Cheers,

    R.
     
    AlanW likes this.
  11. Terrywoodenpic

    Terrywoodenpic Well-Known Member

    " back story" has a well understood and precise meaning. It is not relevant who coined it.
     
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  12. miked

    miked Well-Known Member

    I've given you the explanation as I interpret 'back story' - a phrase that is currently a sort of 'buzz phrase' (IMO) that is fast become a cliche. However, I'll try and further explain my interpretation of 'back story':
    If, within a book, there appears a character who is an important component of the book and whose pertinance and relevance to the story line is insufficiently detailed within the book, then it would be of interest and value to research the individual in order to fully understand his/her character and proper relevance to the story line.

    If this doesn't come up to your expectation of how I view 'back story' then I won't offer anything else. Every other day I hear people using the phrase without it having any serious relationship to what they are talking about. It has become the current 'buzz phrase', and more often than not, is meaningless and wholly without serious context to what they are talking about. Empty vessels chanting nonsense. And that's all you'll get from me. If it fails to satisfy you then that's tough.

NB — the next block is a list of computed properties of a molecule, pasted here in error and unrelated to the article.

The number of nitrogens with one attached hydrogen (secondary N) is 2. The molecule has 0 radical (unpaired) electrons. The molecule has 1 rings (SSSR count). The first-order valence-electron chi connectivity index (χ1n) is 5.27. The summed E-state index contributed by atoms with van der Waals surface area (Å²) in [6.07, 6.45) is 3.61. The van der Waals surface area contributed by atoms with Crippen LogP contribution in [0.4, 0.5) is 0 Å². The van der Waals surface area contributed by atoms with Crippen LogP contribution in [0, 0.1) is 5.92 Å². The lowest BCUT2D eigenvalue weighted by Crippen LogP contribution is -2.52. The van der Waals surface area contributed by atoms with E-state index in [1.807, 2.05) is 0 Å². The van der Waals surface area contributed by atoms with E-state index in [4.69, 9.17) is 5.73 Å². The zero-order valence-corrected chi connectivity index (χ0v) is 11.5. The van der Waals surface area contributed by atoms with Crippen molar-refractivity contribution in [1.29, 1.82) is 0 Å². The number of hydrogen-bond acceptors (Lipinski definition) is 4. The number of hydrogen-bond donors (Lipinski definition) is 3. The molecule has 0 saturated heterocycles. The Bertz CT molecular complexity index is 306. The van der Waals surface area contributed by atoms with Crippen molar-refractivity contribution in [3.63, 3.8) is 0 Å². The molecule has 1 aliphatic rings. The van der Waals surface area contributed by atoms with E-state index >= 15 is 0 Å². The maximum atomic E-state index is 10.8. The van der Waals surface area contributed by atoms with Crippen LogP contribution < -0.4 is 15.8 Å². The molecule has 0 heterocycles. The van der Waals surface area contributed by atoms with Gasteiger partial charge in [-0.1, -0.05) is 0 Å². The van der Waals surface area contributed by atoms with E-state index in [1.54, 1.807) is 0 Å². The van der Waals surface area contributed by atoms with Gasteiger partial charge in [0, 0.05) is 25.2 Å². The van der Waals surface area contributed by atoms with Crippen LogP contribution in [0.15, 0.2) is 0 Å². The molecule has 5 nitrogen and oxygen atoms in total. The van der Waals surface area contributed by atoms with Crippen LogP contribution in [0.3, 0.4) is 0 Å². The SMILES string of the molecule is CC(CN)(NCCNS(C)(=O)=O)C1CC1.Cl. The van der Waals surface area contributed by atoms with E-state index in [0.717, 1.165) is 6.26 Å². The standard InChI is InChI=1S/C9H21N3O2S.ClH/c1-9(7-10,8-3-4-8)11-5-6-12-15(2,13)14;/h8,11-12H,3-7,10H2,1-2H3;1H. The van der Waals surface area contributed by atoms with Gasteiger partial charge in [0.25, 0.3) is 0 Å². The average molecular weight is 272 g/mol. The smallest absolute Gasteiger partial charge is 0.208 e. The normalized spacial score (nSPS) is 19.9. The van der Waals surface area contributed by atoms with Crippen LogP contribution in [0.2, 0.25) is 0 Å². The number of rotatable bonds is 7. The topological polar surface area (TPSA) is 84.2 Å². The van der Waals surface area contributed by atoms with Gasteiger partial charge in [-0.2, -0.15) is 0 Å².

13. Andrew Flannigan

    Andrew Flannigan Well-Known Member

    As Mrs Cosmopilite might have said: "I know what I meant so don't look at me that way". :cool:
     
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  14. Roger Hicks

    Roger Hicks Well-Known Member

    Dear Mike,

    Your failures of knowledge and interpretation are not our fault. Most people, I suggest, know what "back story" means. Even if you don't, petulantly dismissing it as "American twaddle", a "current buzz phrase" and "empty vessels chanting nonsense" brings to mind Healey's First Law of Holes.

    Cheers,

    R.
     
  15. Done_rundleCams

    Done_rundleCams AP Forum Ambassador to Canada

    A great, perhaps, sad, photo :). Although, I was aware of the events leading up to "the shot" -- no pun intended --.
    thanks for information, Alan.

    Cheers,

    Jack
     
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  16. Learning

    Learning Ethelred the Ill-Named

    I find it difficult to put myself in General Loan's position because I had not been fighting a nasty evil Viet Cong and I was not there.
    I had not lost comrades to this evil foe.
    But if I had suffered his previous traumors then I suspect that if I had been him in that situation then I would have pulled the trigger.
    I would not have felt any sense of guilt. I would be right. He was right.
     
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  17. Roger Hicks

    Roger Hicks Well-Known Member

    A friend of mine -- my next door neighbour Fred -- shot someone in the head once.

    The man he shot had murdered Fred's best friend, grabbing a revolver and shooting him in the stomach so he took three days to die.This was in the aftermath of WW2. The murderer was caught and sentenced to die by firing squad: never a popular job for the squaddies.

    He was marched outside, and Fred said to the squad, "Never mind, lads." He went on to say (to me, some 20 years later), "So I took out my revolver and blew the top of his head off."

    But the man he killed had been legally sentenced to death...

    Cheers,

    R.